The long driveway that leads to Adelaida Cellars is the seam between two plantings: a 13-year-old vineyard containing muscat blanc and Portuguese varietals, and a grove of walnut trees, some a century old. The twisting road seems to embody the winery’s philosophy: to bring together strengths of the past with the potential of the future.
Adelaida Cellars, owned by the Van Steenwyk family, is located in the Adelaida AVA (American Viticultural Area), a sub-appellation located in the northwestern portion of the Paso Robles AVA. It produces estate-only wines from grapes grown on six vineyards. Last year’s harvest yielded 260 tons of fruit; only a small amount was sold to other local producers. A total of 157.5 vineyard acres and hundreds of acres of walnut orchards cover only a small portion of the vast acreage owned by the family.
Just 14 miles from the coast, and with mountainous terrain that rises up to 2,000 feet, the vineyards at Adelaida Cellars are subject to both intense summer heat and gusts of cool coastal air. According to Adelaida Cellars winemaker Jeremy Weintraub, this allows the winery to “fully ripen the grapes, due to the sunlight and warmth, and still retain the natural acidity, as the grapes retain acid when cool.”
The overriding soil type is limestone-rich calcareous clay, which “contributes to the great minerality and acidity in our wines,” Weintraub said. Many variations of that soil type run throughout the properties.
This great diversity in soil, topography and climate allows Adelaida Cellars to grow 24 different varietals, with an emphasis on Rhônes, pinot noir, zinfandel and cabernet sauvignon.
What’s more, the winery can “harness different attributes from the same varietal, grown on the same vineyard,” noted Christopher Taranto, communications director of Paso Robles Wine Country Alliance, a nonprofit trade association.
The crown jewel of the Adelaida Cellars properties is its Hoffman Mountain Ranch (HMR) Vineyard. It contains what many believe to be the oldest planting of pinot noir grapes within the Central Coast AVA, which, according to Taranto, spans an area between Santa Cruz and Ventura, and inland to San Benito.
Among the many accolades won by Adelaida Cellars wines were honors from Wine Enthusiast magazine for the 2006 HMR pinot noir. It was rated 94 points, and ranked among the Top 100 Wines of the Year. The magazine called the wine “a beautifully crafted pinot that will change your mind about Paso Robles.”
Closer to home, Adelaida Cellars has won the respect of its wine industry peers. Local industry pioneer Gary Eberle called the winery “one of the new forces in the last 20 years.”
“They’ve brought lots of good reviews and good people to the area, and they’ve made consistently good wine,” he added. “If I were to name the top 10 Paso wineries, I’d certainly throw them in the mix.”
A partnership is born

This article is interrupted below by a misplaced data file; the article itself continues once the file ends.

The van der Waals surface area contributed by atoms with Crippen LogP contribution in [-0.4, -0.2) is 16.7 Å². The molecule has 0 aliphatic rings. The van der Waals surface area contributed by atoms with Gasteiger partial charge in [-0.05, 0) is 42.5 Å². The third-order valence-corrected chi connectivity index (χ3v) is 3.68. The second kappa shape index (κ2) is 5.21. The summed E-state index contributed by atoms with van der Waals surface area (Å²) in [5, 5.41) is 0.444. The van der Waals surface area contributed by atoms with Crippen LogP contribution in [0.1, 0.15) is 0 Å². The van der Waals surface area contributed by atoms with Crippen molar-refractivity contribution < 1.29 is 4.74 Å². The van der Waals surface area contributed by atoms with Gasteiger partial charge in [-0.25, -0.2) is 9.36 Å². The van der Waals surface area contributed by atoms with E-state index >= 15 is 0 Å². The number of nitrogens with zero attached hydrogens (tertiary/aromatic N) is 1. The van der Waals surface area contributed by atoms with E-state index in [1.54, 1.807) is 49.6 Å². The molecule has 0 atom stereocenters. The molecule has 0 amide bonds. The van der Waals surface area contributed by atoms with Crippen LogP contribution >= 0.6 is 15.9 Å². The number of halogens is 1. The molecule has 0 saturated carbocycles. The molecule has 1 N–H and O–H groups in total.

The two parties responsible for Adelaida Cellars’ genesis came to winemaking somewhat by chance.
In the late 1970s, Donald and Elizabeth Van Steenwyk purchased properties along Adelaida Road, both as an investment and as a place for their family to vacation. Donald was a businessman and scientist who owned companies that supplied products and services to the oil industry. Elizabeth has since become a successful children’s author. At the time, they lived in Southern California, but they relocated to the ranch 11 years ago.
The land was already planted with walnuts and almonds, which historically have been key agricultural crops in the Paso Robles area.
Not long after they bought the property, the Van Steenwyks sought the advice of a farm adviser. “He said we needed a second crop, and when my husband asked what that should be, he said grapes,” recalled Elizabeth Van Steenwyk.
In the early 1980s, while the family continued to purchase acreage in Adelaida, John Munch was discovering a talent for winemaking.
Munch was working on a master’s degree in early English literature at San Francisco State University when he got sidetracked doing millwork in San Francisco. He came to the area looking for a rural lifestyle. His late wife Andrée, a native of France, introduced him to a group of French and Swiss investors interested in making sparkling wines in California.
The couple set up a winemaking facility at Estrella River Winery, located on Highway 46 East. They bottled their first sparkling wine in 1982, using grapes from the Estrella vineyards. Part of that time, they worked with Eberle, who helped establish Estrella River Winery before leaving to start Eberle Winery.
At the same time, Munch began the Adelaida Cellars brand to “gain a working knowledge of wine marketing,” he said. The winery, which he named after the 10-acre ranch where he and his wife lived on Adelaida Road, produced its first vintage in 1981 — a cabernet sauvignon.